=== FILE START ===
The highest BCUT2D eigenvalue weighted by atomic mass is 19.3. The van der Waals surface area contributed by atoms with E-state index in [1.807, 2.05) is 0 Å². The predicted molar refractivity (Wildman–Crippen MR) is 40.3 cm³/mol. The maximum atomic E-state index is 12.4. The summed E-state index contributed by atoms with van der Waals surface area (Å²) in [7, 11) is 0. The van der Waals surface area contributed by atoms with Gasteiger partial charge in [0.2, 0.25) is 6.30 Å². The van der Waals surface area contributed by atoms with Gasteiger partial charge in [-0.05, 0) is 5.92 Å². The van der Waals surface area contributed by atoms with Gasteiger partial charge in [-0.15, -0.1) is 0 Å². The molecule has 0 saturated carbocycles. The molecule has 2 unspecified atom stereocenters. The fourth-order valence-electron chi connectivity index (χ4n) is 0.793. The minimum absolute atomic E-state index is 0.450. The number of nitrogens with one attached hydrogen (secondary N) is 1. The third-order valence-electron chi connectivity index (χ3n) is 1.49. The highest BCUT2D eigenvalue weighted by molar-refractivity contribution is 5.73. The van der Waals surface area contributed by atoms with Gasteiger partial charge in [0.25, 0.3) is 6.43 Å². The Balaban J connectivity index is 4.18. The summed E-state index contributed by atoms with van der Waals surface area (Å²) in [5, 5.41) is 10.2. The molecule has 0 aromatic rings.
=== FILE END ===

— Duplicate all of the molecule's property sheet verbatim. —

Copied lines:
The highest BCUT2D eigenvalue weighted by atomic mass is 19.3. The van der Waals surface area contributed by atoms with E-state index in [1.807, 2.05) is 0 Å². The predicted molar refractivity (Wildman–Crippen MR) is 40.3 cm³/mol. The maximum atomic E-state index is 12.4. The summed E-state index contributed by atoms with van der Waals surface area (Å²) in [7, 11) is 0. The van der Waals surface area contributed by atoms with Gasteiger partial charge in [0.2, 0.25) is 6.30 Å². The van der Waals surface area contributed by atoms with Gasteiger partial charge in [-0.05, 0) is 5.92 Å². The van der Waals surface area contributed by atoms with Gasteiger partial charge in [-0.15, -0.1) is 0 Å². The molecule has 0 saturated carbocycles. The molecule has 2 unspecified atom stereocenters. The fourth-order valence-electron chi connectivity index (χ4n) is 0.793. The minimum absolute atomic E-state index is 0.450. The number of nitrogens with one attached hydrogen (secondary N) is 1. The third-order valence-electron chi connectivity index (χ3n) is 1.49. The highest BCUT2D eigenvalue weighted by molar-refractivity contribution is 5.73. The van der Waals surface area contributed by atoms with Gasteiger partial charge in [0.25, 0.3) is 6.43 Å². The Balaban J connectivity index is 4.18. The summed E-state index contributed by atoms with van der Waals surface area (Å²) in [5, 5.41) is 10.2. The molecule has 0 aromatic rings.